But are backup generators the same thing as a standby generator? Also, do they power your home automatically, without you having to do anything once an outage strikes?

You’ve got questions, we’ve got answers.

What is a Backup/Standby Generator?

A backup or standby generator is an alternative power supply, which automatically turns on and supplies power in the event of an outage. Think of it as your guaranteed power source when a nasty storm causes a neighborhood blackout.

These generators come in various sizes, from units strong enough to power your entire home or business, to those with only enough juice to keep the lights and your refrigerator on. Standby units also run on different fuel sources, such as natural gas, diesel or propane, adding to your list of choices!

How Does a Backup/Standby Generator Work?

Standby generators are not to be confused with portable generators, as unlike portable power sources, these backup units are permanent fixtures.

Standby generators connect to your home’s or business’s wiring, and are always installed with a thing called a transfer switch. This switch sits, quietly monitoring your building’s connection to local utility power.

There’s two types of switches: automatic or manual. Just like it sounds, an automatic switch works on its own, without you having to manually turn it on.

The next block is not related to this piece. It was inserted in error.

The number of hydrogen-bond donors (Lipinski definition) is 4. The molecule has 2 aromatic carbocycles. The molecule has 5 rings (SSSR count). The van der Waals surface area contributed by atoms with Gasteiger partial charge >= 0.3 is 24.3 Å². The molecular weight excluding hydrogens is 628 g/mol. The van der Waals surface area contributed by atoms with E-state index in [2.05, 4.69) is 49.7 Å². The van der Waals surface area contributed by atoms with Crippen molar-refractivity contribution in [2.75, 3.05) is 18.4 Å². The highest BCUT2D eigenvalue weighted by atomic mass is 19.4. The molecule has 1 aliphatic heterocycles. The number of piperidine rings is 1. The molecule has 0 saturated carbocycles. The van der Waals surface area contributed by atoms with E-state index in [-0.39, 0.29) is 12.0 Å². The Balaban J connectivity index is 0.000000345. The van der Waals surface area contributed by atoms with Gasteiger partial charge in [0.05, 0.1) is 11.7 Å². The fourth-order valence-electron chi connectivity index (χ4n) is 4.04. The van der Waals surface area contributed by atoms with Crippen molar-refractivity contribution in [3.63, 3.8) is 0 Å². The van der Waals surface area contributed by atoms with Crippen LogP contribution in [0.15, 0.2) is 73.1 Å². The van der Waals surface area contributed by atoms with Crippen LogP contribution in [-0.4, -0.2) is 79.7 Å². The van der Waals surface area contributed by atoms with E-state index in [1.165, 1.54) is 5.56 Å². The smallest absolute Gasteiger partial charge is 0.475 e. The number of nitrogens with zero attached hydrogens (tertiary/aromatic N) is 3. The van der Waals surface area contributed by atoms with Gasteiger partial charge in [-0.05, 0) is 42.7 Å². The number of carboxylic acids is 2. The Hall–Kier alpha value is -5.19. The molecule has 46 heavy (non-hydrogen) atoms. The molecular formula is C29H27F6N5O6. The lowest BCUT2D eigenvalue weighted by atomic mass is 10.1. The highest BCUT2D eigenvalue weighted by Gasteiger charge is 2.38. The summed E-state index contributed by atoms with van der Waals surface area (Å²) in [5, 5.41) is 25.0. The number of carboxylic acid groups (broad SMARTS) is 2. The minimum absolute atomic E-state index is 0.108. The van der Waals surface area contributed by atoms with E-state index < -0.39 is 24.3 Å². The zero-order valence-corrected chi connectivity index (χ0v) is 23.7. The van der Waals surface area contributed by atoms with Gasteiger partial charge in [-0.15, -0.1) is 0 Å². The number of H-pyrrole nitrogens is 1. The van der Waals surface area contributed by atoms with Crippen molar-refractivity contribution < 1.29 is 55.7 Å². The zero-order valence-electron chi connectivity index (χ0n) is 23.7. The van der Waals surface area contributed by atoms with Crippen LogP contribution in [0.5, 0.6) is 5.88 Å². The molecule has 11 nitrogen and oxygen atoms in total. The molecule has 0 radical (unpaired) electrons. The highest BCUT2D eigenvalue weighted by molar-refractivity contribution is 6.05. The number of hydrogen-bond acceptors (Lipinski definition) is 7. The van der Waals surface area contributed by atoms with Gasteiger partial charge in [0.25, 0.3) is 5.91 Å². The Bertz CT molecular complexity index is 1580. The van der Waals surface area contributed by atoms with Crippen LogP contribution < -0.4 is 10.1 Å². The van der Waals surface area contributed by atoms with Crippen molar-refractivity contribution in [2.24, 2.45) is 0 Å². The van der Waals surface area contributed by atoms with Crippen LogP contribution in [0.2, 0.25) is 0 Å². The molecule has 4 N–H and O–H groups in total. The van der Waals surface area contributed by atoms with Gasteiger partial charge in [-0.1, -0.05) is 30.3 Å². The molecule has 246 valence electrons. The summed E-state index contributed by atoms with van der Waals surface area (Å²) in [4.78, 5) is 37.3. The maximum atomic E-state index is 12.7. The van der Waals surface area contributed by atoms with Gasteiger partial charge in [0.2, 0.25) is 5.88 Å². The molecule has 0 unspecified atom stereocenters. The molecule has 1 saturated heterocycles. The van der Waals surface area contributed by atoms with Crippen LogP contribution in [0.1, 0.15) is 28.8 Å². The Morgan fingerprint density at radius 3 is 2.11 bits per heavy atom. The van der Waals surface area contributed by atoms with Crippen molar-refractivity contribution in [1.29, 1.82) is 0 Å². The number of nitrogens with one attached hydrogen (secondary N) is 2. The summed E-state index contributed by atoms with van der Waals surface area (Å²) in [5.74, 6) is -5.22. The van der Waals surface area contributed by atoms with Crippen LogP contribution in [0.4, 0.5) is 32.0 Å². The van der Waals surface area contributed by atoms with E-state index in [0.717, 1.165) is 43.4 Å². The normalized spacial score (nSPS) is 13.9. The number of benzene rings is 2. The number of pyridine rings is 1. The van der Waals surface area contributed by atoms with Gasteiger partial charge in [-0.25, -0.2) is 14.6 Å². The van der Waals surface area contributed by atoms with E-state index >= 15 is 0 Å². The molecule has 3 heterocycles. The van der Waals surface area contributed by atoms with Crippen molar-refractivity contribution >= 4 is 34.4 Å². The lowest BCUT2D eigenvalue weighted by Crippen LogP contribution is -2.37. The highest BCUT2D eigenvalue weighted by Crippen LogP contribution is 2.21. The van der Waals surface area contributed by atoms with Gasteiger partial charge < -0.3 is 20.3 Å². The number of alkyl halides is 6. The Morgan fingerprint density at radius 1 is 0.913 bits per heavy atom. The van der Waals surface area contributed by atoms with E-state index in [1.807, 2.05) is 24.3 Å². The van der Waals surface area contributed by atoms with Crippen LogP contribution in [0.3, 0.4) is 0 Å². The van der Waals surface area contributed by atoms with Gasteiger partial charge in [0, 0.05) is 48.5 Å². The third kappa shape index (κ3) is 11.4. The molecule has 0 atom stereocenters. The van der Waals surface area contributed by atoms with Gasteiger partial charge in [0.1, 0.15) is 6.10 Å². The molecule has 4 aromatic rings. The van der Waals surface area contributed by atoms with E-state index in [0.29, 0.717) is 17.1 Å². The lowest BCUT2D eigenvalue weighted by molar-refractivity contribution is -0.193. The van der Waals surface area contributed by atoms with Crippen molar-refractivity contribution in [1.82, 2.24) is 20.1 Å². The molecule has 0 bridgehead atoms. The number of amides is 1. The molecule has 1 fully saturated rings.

If the transfer switch box senses a disruption in power, AKA power stops flowing due to an outage, your switch activates. Within seconds of a power cut, the switch automatically kicks on your standby generator and transfers your utility electrical circuits to this backup power system.

How Big of a Generator Do I Need to Power My Electronics?

First things first. Decide what you absolutely need power in the event of an outage. Do you simply want to have lights and to keep food in your fridge from expiring until power is restored? Or, do you need to run dozens of computers and two commercial air conditioner units at your office?

Assemble a list of what absolutely needs power and determine the wattage needed to power all these devices. The size of your generator and its level of power will vary based on your watts requirements, but the linked article can help you calculate this.

A certified electrician can also assess your home or business and ensure you have the right standby generator for your needs, instead. 

The Right Generator for SWFL Home & Business Owners

When it comes to generator shopping, there’s almost too many choices. How do you know which is best for its performance and price?

Here at Southwest Florida Electric, we trust two long-standing brands: Kohler & Generac.

Interested in learning more about our generator installation, repair & maintenance? We’ll assess your devices, calculate your wattage requirements and make a recommendation on a backup unit that’s right for you.